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Satsuki Eda

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WORLD
August 7, 2007 | From Times Wire Reports
The upper house of Japan's Parliament elected a Democratic Party of Japan lawmaker as its president, the first time an opposition member has held the post. The party gained dominance in the upper house in July 29 elections. Satsuki Eda was chosen unanimously following the crushing defeat of Prime Minister Shinzo Abe's ruling party. Abe's ruling coalition still controls the more powerful lower house, which chooses the prime minister.
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WORLD
August 7, 2007 | From Times Wire Reports
The upper house of Japan's Parliament elected a Democratic Party of Japan lawmaker as its president, the first time an opposition member has held the post. The party gained dominance in the upper house in July 29 elections. Satsuki Eda was chosen unanimously following the crushing defeat of Prime Minister Shinzo Abe's ruling party. Abe's ruling coalition still controls the more powerful lower house, which chooses the prime minister.
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NEWS
August 9, 1993 | SAM JAMESON, TIMES STAFF WRITER
Prime Minister Morihiro Hosokawa today appointed three women and the leaders of all six lower house parties supporting him in a coalition government to Cabinet posts. The appointments guaranteed that the seven coalition parties, which individually support a rainbow of policies, will be in contact at the highest level at least twice a week when the Cabinet meets.
NEWS
July 29, 1993 | SAM JAMESON, TIMES STAFF WRITER
In the wake of their commitment Wednesday to form a Japanese coalition government, leaders of seven opposition parties prepared to meet today to complete a platform and perhaps name their candidate for prime minister. The coalition, mustering about 20 more votes in Parliament than the long-ruling Liberal Democrats, would be Japan's first since 1948.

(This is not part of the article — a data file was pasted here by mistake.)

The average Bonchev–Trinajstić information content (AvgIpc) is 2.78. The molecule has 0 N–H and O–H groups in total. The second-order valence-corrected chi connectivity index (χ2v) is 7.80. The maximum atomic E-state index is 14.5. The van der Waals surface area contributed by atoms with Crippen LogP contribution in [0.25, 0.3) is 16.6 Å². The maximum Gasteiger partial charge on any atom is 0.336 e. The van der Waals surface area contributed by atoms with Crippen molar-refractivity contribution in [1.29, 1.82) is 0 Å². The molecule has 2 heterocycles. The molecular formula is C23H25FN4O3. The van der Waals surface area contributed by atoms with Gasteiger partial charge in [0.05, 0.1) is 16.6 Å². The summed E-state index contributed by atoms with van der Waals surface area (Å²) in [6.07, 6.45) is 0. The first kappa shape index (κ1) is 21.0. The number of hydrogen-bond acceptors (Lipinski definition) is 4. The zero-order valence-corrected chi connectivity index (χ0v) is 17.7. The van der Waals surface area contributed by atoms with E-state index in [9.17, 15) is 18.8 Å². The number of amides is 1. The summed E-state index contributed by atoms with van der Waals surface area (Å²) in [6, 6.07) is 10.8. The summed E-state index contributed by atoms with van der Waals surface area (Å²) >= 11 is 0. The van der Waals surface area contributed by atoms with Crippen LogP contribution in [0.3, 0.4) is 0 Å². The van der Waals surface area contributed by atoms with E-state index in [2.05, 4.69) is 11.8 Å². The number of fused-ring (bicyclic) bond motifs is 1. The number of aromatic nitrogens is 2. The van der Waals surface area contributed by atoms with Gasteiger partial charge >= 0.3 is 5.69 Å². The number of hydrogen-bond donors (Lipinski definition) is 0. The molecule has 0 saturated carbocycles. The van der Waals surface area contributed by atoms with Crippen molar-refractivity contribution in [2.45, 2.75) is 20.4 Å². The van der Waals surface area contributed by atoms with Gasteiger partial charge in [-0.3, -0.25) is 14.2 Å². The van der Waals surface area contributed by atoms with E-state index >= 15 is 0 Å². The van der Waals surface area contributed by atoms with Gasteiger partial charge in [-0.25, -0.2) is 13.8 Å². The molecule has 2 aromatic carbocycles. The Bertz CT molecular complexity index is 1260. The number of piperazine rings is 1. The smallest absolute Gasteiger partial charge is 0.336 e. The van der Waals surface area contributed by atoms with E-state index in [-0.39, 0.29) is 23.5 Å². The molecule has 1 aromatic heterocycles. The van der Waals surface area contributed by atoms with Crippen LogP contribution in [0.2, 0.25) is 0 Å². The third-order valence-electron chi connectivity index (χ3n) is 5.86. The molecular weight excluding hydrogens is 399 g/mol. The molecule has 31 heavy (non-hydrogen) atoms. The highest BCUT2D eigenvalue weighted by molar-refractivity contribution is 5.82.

NEWS
July 21, 1992 | LESLIE HELM, TIMES STAFF WRITER
A century ago, the overlords of Japan's outlying provinces overthrew the crumbling, 250-year-old Tokugawa shogunate and ushered Japan into the modern age. Today, a descendant of one of those overlords and a two-time governor of the distant southern prefecture of Kumamoto says it is once again time for outsiders to shake up Tokyo politics.
NEWS
May 11, 1999 | SONNI EFRON, TIMES STAFF WRITER
When environmentalists in southern Japan started worrying that the chemical runoff from a proposed golf course would pollute an unspoiled island, they asked local officials for a copy of the environmental impact report--and were told that it was none of their business. "In democratic countries like America, this may seem hard to believe, but the reason they gave was that ordinary people would not be able to understand the technical language," said attorney Ryuji Nishida.
NEWS
May 23, 2001 | MARK MAGNIER, TIMES STAFF WRITER
When leprosy patients Tamiichi Tanaka and his wife, Mie, discovered she was pregnant soon after their wedding, they cried with fear and tried to keep her condition a secret. After Mie started to show, however, doctors at the government-run leprosarium here forced her to have an abortion, and sterilized him to make sure it didn't happen again. "I can never let go of this memory.
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